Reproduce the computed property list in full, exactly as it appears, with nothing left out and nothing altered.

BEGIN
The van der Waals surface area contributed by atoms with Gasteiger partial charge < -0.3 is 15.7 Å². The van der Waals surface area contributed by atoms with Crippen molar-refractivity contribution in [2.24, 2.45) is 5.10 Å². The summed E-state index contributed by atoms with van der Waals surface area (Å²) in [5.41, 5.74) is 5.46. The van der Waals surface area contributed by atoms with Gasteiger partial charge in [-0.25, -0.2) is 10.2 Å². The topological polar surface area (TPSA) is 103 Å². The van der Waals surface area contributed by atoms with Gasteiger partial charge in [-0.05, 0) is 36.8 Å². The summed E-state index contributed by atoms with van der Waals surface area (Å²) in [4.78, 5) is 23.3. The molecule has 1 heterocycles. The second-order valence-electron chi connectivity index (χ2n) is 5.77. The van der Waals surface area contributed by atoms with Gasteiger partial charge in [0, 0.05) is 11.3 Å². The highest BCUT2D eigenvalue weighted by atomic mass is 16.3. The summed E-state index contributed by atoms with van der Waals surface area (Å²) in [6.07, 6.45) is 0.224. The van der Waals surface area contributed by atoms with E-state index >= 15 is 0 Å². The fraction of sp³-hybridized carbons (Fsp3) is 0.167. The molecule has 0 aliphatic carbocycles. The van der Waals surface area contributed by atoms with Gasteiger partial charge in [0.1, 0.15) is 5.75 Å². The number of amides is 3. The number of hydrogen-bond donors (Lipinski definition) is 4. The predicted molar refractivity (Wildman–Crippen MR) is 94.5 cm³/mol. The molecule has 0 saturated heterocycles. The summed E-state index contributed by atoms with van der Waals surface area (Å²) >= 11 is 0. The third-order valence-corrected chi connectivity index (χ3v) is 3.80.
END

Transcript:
The van der Waals surface area contributed by atoms with Gasteiger partial charge < -0.3 is 15.7 Å². The van der Waals surface area contributed by atoms with Crippen molar-refractivity contribution in [2.24, 2.45) is 5.10 Å². The summed E-state index contributed by atoms with van der Waals surface area (Å²) in [5.41, 5.74) is 5.46. The van der Waals surface area contributed by atoms with Gasteiger partial charge in [-0.25, -0.2) is 10.2 Å². The topological polar surface area (TPSA) is 103 Å². The van der Waals surface area contributed by atoms with Gasteiger partial charge in [-0.05, 0) is 36.8 Å². The summed E-state index contributed by atoms with van der Waals surface area (Å²) in [4.78, 5) is 23.3. The molecule has 1 heterocycles. The second-order valence-electron chi connectivity index (χ2n) is 5.77. The van der Waals surface area contributed by atoms with Gasteiger partial charge in [0, 0.05) is 11.3 Å². The highest BCUT2D eigenvalue weighted by atomic mass is 16.3. The summed E-state index contributed by atoms with van der Waals surface area (Å²) in [6.07, 6.45) is 0.224. The van der Waals surface area contributed by atoms with E-state index >= 15 is 0 Å². The fraction of sp³-hybridized carbons (Fsp3) is 0.167. The molecule has 0 aliphatic carbocycles. The van der Waals surface area contributed by atoms with Gasteiger partial charge in [0.1, 0.15) is 5.75 Å². The number of amides is 3. The number of hydrogen-bond donors (Lipinski definition) is 4. The predicted molar refractivity (Wildman–Crippen MR) is 94.5 cm³/mol. The molecule has 0 saturated heterocycles. The summed E-state index contributed by atoms with van der Waals surface area (Å²) >= 11 is 0. The third-order valence-corrected chi connectivity index (χ3v) is 3.80.